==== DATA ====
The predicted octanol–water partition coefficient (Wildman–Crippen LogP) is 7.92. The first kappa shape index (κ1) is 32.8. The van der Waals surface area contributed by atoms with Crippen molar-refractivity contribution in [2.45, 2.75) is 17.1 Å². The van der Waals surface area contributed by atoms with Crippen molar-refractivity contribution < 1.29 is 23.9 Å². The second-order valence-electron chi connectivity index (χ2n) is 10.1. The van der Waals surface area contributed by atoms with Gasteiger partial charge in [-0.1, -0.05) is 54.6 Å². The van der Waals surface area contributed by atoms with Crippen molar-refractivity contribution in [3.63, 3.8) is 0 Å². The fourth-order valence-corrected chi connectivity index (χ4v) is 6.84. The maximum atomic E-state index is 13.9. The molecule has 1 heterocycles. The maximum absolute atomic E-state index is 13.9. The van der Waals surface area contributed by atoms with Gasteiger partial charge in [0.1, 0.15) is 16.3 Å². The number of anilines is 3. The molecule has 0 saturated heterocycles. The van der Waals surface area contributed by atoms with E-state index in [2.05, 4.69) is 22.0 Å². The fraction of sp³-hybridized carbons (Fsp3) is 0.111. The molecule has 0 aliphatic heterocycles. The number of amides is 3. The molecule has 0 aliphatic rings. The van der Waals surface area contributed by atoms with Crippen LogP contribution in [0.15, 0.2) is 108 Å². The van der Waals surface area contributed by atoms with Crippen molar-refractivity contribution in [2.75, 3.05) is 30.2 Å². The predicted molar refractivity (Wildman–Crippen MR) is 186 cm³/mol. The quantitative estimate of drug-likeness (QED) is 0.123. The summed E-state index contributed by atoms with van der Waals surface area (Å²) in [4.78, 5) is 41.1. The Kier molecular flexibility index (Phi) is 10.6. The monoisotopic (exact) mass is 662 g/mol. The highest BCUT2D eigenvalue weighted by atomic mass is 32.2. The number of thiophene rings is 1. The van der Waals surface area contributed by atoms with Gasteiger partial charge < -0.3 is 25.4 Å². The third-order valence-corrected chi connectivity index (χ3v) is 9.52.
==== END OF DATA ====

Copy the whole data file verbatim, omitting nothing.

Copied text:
The predicted octanol–water partition coefficient (Wildman–Crippen LogP) is 7.92. The first kappa shape index (κ1) is 32.8. The van der Waals surface area contributed by atoms with Crippen molar-refractivity contribution in [2.45, 2.75) is 17.1 Å². The van der Waals surface area contributed by atoms with Crippen molar-refractivity contribution < 1.29 is 23.9 Å². The second-order valence-electron chi connectivity index (χ2n) is 10.1. The van der Waals surface area contributed by atoms with Gasteiger partial charge in [-0.1, -0.05) is 54.6 Å². The van der Waals surface area contributed by atoms with Crippen molar-refractivity contribution in [3.63, 3.8) is 0 Å². The fourth-order valence-corrected chi connectivity index (χ4v) is 6.84. The maximum atomic E-state index is 13.9. The molecule has 1 heterocycles. The maximum absolute atomic E-state index is 13.9. The van der Waals surface area contributed by atoms with Gasteiger partial charge in [0.1, 0.15) is 16.3 Å². The number of anilines is 3. The molecule has 0 saturated heterocycles. The van der Waals surface area contributed by atoms with E-state index in [2.05, 4.69) is 22.0 Å². The fraction of sp³-hybridized carbons (Fsp3) is 0.111. The molecule has 0 aliphatic heterocycles. The number of amides is 3. The molecule has 0 aliphatic rings. The van der Waals surface area contributed by atoms with Crippen LogP contribution in [0.15, 0.2) is 108 Å². The van der Waals surface area contributed by atoms with Crippen molar-refractivity contribution in [2.75, 3.05) is 30.2 Å². The predicted molar refractivity (Wildman–Crippen MR) is 186 cm³/mol. The quantitative estimate of drug-likeness (QED) is 0.123. The summed E-state index contributed by atoms with van der Waals surface area (Å²) in [4.78, 5) is 41.1. The Kier molecular flexibility index (Phi) is 10.6. The monoisotopic (exact) mass is 662 g/mol. The highest BCUT2D eigenvalue weighted by atomic mass is 32.2. The number of thiophene rings is 1. The van der Waals surface area contributed by atoms with Gasteiger partial charge < -0.3 is 25.4 Å². The third-order valence-corrected chi connectivity index (χ3v) is 9.52.